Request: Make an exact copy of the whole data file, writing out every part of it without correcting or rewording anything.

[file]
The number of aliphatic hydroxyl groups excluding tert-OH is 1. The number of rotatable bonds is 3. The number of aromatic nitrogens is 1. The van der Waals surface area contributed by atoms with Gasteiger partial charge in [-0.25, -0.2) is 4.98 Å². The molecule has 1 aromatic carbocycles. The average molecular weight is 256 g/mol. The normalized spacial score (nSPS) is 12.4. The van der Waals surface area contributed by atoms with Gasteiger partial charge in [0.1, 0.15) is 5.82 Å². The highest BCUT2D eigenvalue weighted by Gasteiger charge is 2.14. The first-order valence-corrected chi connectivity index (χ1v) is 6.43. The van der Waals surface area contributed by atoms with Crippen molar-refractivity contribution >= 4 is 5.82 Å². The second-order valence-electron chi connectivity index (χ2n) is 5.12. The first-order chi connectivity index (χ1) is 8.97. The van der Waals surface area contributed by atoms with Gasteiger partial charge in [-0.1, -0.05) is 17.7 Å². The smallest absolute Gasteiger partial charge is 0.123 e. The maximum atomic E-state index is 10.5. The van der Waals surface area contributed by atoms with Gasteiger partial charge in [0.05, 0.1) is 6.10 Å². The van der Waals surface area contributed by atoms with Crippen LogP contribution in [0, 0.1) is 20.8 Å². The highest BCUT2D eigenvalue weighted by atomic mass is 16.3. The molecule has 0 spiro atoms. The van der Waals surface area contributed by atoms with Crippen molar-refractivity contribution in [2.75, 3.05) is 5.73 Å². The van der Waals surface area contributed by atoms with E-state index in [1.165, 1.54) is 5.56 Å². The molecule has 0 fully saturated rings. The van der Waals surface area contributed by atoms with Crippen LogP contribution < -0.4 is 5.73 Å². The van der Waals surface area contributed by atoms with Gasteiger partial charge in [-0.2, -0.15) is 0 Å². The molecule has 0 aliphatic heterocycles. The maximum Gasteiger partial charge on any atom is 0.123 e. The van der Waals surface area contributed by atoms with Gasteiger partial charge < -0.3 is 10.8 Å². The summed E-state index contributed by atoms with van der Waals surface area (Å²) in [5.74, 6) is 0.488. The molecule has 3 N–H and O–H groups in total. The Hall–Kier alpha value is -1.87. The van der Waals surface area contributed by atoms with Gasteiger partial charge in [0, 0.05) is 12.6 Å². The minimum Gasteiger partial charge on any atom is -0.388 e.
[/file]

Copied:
The number of aliphatic hydroxyl groups excluding tert-OH is 1. The number of rotatable bonds is 3. The number of aromatic nitrogens is 1. The van der Waals surface area contributed by atoms with Gasteiger partial charge in [-0.25, -0.2) is 4.98 Å². The molecule has 1 aromatic carbocycles. The average molecular weight is 256 g/mol. The normalized spacial score (nSPS) is 12.4. The van der Waals surface area contributed by atoms with Gasteiger partial charge in [0.1, 0.15) is 5.82 Å². The highest BCUT2D eigenvalue weighted by Gasteiger charge is 2.14. The first-order valence-corrected chi connectivity index (χ1v) is 6.43. The van der Waals surface area contributed by atoms with Crippen molar-refractivity contribution >= 4 is 5.82 Å². The second-order valence-electron chi connectivity index (χ2n) is 5.12. The first-order chi connectivity index (χ1) is 8.97. The van der Waals surface area contributed by atoms with Gasteiger partial charge in [-0.1, -0.05) is 17.7 Å². The smallest absolute Gasteiger partial charge is 0.123 e. The maximum atomic E-state index is 10.5. The van der Waals surface area contributed by atoms with Gasteiger partial charge in [0.05, 0.1) is 6.10 Å². The van der Waals surface area contributed by atoms with Crippen LogP contribution in [0, 0.1) is 20.8 Å². The highest BCUT2D eigenvalue weighted by atomic mass is 16.3. The molecule has 0 spiro atoms. The van der Waals surface area contributed by atoms with Crippen molar-refractivity contribution in [2.75, 3.05) is 5.73 Å². The van der Waals surface area contributed by atoms with E-state index in [1.165, 1.54) is 5.56 Å². The molecule has 0 fully saturated rings. The van der Waals surface area contributed by atoms with Crippen LogP contribution < -0.4 is 5.73 Å². The van der Waals surface area contributed by atoms with Gasteiger partial charge in [-0.2, -0.15) is 0 Å². The molecule has 0 aliphatic heterocycles. The maximum Gasteiger partial charge on any atom is 0.123 e. The van der Waals surface area contributed by atoms with Gasteiger partial charge < -0.3 is 10.8 Å². The summed E-state index contributed by atoms with van der Waals surface area (Å²) in [5.74, 6) is 0.488. The molecule has 3 N–H and O–H groups in total. The Hall–Kier alpha value is -1.87. The van der Waals surface area contributed by atoms with Gasteiger partial charge in [0, 0.05) is 12.6 Å². The minimum Gasteiger partial charge on any atom is -0.388 e.